, Volume 47, Issue 12, pp 1155–1167

Uptake of α-Linolenic Acid and Its Conversion to Long Chain Omega-3 Fatty Acids in Rats Fed Microemulsions of Linseed Oil

Original Article

DOI: 10.1007/s11745-012-3731-9

Cite this article as:
Sugasini, D. & Lokesh, B.R. Lipids (2012) 47: 1155. doi:10.1007/s11745-012-3731-9


The present work was designed to prepare linseed oil (LSO) microemulsion and explore the possibility of enhancing the uptake and utilization of α-linolenic acid (ALA) present in LSO. The bioavailability of encapsulated LSO as against native oil was monitored in rats by measuring the uptake in vitro using the intestinal everted sac model and in-vivo administration of microemulsions of LSO to rats for a period of 30 days. Microemulsions were prepared by using different binding materials such as gum acacia, whey protein and lipoid. When LSO was encapsulated with gum acacia, whey protein and lipoid, the levels of ALA uptake into intestinal sacs was increased by 6, 17 and 28 % as compared to oil given without encapsulation. EPA and DHA were not observed in the oil absorbed by intestinal everted sacs when given as emulsions with gum acacia or whey protein. When LSO was given as microemulsions with lipoid, EPA + DHA was observed in oil absorbed by intestinal sacs. Similarly when LSO was given as a lipoid emulsion by intubation to rats, the EPA and DHA in serum lipids were found to be 41 and 34 μg/ml, respectively while rats given LSO without encapsulation contained EPA and DHA at 9.1 and 8.8 μg/ml, respectively. Similar changes in omega-3 fatty acid content in liver lipids were observed when LSO was given as a microemulsion with lipoid. This study indicated that ALA was taken up and metabolized to long chain omega-3 PUFA when given as microemulsion with lipoid.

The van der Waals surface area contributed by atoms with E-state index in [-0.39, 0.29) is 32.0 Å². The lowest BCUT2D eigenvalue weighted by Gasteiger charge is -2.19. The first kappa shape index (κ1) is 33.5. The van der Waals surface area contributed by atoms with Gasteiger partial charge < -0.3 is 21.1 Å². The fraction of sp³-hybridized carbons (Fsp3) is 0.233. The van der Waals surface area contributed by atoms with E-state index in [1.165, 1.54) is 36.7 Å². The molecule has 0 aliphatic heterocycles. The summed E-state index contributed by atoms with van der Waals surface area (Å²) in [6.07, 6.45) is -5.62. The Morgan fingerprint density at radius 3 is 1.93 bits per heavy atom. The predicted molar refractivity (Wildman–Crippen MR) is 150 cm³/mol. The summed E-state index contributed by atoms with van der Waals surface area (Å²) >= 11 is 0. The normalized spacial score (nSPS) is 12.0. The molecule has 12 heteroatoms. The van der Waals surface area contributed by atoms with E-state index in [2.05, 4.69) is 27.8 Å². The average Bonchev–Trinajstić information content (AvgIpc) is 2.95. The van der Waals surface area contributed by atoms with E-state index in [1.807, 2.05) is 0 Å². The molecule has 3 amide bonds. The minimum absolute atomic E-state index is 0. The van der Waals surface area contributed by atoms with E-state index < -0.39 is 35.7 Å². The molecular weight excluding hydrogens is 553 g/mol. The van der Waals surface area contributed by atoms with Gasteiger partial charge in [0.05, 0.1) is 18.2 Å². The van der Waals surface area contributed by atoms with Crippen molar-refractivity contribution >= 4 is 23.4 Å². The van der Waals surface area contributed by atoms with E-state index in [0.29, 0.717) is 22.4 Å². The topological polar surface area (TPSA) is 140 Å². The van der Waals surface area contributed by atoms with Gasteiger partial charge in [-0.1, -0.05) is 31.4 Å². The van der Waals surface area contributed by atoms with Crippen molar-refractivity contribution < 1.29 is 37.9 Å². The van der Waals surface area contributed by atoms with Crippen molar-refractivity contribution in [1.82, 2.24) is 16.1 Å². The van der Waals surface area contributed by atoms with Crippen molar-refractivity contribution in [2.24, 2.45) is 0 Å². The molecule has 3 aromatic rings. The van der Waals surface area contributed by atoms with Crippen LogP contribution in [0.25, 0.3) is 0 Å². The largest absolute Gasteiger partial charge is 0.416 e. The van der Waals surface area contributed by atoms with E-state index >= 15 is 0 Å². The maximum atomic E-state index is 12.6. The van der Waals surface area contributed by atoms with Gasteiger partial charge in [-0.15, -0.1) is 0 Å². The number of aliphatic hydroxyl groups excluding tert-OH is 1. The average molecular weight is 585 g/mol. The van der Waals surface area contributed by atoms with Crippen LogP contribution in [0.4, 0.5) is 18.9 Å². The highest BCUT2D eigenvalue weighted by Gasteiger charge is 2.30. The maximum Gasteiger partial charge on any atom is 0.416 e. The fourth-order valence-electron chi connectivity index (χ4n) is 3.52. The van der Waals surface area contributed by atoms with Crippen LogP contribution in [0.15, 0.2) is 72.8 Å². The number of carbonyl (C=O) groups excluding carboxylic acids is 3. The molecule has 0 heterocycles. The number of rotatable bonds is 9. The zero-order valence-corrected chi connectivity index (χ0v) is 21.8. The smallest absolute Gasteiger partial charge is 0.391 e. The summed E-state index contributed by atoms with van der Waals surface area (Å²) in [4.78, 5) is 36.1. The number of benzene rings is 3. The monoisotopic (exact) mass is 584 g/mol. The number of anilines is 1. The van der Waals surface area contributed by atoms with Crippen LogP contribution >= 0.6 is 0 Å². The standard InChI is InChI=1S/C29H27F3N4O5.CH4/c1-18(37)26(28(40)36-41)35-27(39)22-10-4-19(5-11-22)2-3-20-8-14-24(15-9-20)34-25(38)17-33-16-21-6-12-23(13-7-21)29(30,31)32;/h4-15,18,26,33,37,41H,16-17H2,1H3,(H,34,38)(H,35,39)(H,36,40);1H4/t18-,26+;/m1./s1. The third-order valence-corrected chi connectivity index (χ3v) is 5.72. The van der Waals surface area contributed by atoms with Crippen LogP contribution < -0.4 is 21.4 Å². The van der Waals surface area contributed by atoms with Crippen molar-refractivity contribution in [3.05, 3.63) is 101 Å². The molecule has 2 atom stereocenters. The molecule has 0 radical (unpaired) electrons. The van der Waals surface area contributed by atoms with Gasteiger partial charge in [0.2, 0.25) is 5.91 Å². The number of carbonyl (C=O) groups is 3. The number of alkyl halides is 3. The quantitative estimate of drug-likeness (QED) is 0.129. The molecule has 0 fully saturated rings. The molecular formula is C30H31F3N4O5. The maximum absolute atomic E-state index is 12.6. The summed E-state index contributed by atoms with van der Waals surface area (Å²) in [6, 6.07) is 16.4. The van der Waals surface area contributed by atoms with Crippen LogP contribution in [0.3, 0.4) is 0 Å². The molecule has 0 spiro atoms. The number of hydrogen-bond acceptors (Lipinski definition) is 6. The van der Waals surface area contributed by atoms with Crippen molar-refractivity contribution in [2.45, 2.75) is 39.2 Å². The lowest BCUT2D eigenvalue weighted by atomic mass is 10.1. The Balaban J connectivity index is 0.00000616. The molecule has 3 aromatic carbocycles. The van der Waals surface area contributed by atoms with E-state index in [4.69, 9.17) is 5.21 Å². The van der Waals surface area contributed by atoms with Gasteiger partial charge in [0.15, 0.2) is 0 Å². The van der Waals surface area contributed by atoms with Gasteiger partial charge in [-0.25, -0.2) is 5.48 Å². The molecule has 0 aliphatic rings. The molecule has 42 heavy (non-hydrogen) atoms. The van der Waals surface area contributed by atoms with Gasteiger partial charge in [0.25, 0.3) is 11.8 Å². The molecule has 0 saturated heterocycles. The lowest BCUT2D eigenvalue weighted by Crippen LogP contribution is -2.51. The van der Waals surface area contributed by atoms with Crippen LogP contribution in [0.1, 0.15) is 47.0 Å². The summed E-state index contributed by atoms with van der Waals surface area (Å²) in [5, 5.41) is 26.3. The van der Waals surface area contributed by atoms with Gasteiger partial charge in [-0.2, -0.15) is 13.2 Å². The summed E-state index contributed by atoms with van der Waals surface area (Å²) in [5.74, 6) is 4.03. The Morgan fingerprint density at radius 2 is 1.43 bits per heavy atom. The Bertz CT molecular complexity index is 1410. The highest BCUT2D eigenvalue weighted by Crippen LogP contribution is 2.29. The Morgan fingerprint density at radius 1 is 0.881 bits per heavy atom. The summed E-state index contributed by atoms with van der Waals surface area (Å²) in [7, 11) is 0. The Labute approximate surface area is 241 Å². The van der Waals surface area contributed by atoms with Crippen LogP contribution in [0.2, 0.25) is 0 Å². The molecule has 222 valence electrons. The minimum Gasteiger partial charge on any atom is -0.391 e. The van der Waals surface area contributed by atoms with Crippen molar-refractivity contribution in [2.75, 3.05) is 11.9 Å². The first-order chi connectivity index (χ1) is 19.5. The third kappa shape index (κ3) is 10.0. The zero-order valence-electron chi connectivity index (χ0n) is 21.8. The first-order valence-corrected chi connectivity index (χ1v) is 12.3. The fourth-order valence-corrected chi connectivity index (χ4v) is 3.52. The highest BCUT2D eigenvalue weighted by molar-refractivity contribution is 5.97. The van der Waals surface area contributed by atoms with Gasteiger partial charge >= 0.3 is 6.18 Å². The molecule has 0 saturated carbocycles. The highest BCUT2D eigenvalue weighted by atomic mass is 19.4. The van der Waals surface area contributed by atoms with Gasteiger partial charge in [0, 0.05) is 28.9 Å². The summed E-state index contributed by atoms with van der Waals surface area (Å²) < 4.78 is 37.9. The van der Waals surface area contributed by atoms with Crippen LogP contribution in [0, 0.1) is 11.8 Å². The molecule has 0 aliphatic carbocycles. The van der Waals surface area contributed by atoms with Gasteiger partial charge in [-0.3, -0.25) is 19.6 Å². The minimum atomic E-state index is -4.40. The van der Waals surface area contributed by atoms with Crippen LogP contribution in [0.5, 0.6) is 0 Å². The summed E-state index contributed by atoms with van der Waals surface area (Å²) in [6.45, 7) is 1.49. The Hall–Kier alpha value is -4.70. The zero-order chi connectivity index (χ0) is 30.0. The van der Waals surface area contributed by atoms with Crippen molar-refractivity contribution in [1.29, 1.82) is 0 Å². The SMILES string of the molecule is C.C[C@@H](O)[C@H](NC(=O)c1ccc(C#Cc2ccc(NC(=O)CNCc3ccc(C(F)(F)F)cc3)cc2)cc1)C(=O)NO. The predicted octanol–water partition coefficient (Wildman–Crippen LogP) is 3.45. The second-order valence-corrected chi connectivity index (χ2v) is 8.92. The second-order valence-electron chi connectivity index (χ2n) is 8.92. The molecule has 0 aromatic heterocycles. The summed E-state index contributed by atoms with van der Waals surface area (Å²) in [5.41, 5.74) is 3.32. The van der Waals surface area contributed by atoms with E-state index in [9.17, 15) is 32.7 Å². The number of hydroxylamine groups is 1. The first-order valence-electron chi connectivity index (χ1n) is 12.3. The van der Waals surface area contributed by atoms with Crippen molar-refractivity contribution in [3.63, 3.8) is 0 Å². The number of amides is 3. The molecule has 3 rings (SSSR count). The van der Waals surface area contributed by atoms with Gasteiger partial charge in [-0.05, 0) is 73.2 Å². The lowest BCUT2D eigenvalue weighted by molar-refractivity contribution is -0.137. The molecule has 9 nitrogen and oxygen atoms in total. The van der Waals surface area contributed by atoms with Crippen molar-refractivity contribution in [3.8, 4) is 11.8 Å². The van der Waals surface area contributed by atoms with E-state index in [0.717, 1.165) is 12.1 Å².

MicroemulsionsLipoidIntestinal everted sacLinseed oilAlpha linolenic acidEicosapentaenoic acidDocosahexaenoic acid



Sunflower oil


Linseed oil


Polyunsaturated fatty acid(s)


Linoleic acid (18:2, n-6)


Arachidonic acid (20:4, n-6)


Alpha linolenic acid (18:3, n-3)


Eicosapentaenoic acid (20:5, n-3)


Docosahexaenoic acid (22:6, n-3)

Supplementary material

11745_2012_3731_MOESM1_ESM.doc (421 kb)
Supplementary material 1 (DOC 421 kb)

Copyright information

© AOCS 2012

Authors and Affiliations

  1. 1.Department of Lipid Science and Traditional FoodsCentral Food Technological Research Institute, Council of Scientific and Industrial ResearchMysoreIndia